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Guide to the Lee Harris Pomeroy Papers on the Preservation of the Broadway Theatre District
1952-1994 (bulk 1981-1983)
 MS 3060

New-York Historical Society
170 Central Park West
New York, NY 10024
(212) 873-3400

New-York Historical Society

Collection processed by Ariana Heinsdorf

This finding aid was produced using ArchivesSpace on February 10, 2020
English using Describing Archives: A Content Standard

Biographical / Historical

Lee Harris Pomeroy (1932-2018) was the founder and design principal of LHP Architects in New York, leading the firm for 52 years until his death. He was a prolific and award winning New York City architect that expanded his firm's reach to projects overseas as well. He is known for the architectural restoration of New York landmarks such as the Plaza Hotel, and St. James and Trinity Churches. His firm was active in subway and rail station renovation designs including work in Bleecker Street, Fulton Street Pedestrian Mall, and Grand Central Station.

In 1981, Pomeroy was approached by the Actors' Equity Association to explore the feasibility of building the proposed "Portman Hotel" (known today as the Times Square Marriott Marquis) while preserving the Helen Hayes and Morosco Theatres that stood on the planned site of the block bound by 45th and 46th Streets between 7th and 8th Avenues. He devised an alternate plan that would preserve the theaters while retaining significant elements of architect John Portman's hotel design. The proposal was eventually denied by the Advisory Council on Historic Preservation. The Helen Hayes and Morosco Theatres were torn down in 1982, and construction of the Marriott Marquis commenced. That same year, Pomeroy was the recipient of the Municipal Arts Society Award for his efforts to save the Morosco and Helen Hayes Theatres and "raising the consciousness of New Yorkers to their theatre heritage."

Save the Theatres, Inc., led by Broadway producer and director, Joseph Papp, brought the theater preservation issue to the House of Representatives. Working with New York Representative Donald J. Mitchell, bill H.R.6885 "to designate the Broadway/Times Square District in the city of New York as a national historic site, and for other purposes" was introduced on 28 July 1982. This legislation was not enacted and as a result the Broadway theaters and district are not National Historic Sites. Pomeroy worked with Save the Theatres, Inc. to prepare a study published in December 1983 titled, "Broadway Theatre District: A Preservation, Development, and Management Plan."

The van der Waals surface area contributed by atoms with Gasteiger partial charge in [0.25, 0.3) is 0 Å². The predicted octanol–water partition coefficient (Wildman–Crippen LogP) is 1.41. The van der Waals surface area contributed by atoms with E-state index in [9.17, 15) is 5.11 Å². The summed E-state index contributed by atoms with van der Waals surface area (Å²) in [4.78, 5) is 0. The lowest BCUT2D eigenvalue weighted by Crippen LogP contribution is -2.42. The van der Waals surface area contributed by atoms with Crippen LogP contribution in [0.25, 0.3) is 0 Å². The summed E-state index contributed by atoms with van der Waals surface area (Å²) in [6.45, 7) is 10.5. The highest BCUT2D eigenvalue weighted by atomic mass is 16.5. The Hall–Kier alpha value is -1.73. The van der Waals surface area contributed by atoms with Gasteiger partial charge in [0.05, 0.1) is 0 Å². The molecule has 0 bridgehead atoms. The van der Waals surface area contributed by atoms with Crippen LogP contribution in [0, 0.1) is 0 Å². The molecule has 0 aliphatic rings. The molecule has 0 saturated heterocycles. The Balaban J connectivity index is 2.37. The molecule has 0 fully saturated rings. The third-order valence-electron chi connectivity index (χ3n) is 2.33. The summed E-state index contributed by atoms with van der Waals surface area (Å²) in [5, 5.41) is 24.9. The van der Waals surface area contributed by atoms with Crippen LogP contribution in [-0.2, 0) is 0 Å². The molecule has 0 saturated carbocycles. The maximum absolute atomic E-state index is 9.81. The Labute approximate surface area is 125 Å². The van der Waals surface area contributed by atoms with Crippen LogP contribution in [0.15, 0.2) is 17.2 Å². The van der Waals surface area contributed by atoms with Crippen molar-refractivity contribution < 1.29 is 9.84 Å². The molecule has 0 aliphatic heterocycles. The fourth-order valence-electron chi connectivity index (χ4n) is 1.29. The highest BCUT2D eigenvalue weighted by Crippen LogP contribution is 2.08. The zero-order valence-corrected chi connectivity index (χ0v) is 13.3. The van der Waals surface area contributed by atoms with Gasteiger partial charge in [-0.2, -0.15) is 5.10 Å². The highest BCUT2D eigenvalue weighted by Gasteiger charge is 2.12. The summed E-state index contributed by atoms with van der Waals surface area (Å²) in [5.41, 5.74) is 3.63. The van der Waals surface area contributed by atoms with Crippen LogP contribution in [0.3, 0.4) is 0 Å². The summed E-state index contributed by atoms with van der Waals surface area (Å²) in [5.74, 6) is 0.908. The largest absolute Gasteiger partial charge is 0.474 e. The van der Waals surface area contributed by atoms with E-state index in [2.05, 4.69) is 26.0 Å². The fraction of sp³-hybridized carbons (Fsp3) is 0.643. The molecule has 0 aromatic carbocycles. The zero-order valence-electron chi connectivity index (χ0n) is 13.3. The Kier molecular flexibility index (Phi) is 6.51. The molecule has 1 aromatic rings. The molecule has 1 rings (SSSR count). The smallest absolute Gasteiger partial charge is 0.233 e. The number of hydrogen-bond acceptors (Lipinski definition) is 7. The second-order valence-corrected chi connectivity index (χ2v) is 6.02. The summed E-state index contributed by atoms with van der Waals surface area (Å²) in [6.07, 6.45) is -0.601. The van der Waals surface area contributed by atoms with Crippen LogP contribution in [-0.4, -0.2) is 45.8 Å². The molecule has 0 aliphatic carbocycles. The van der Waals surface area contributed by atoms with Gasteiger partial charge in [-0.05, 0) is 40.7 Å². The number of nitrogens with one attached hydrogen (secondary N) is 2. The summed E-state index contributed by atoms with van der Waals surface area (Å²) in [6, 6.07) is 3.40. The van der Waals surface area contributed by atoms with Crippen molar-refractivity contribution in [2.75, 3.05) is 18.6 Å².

As chairman of the Community Board #5 Zoning Committee, Pomeroy persisted in the fight for Broadway theater preservation. On 19 October 1982 CB#5 testified to the Landmarks Preservation Committee for 44 theaters to receive landmark designation. Not all of the theaters were immediately designated, but the process had begun. By 1987, 25 theaters were designated New York City landmarks. In response to the controversy surrounding the Times Square and Theater District zoning and development, Mayor Koch created the Theatre Advisory Committee. Pomeroy was a participant and contributed to deliberations on midtown zoning and theater preservation. Today the area is zoned as the "Theater Subdistrict " and the Theater Subdistrict Council was formed in 1998 as a not-for-profit corporation.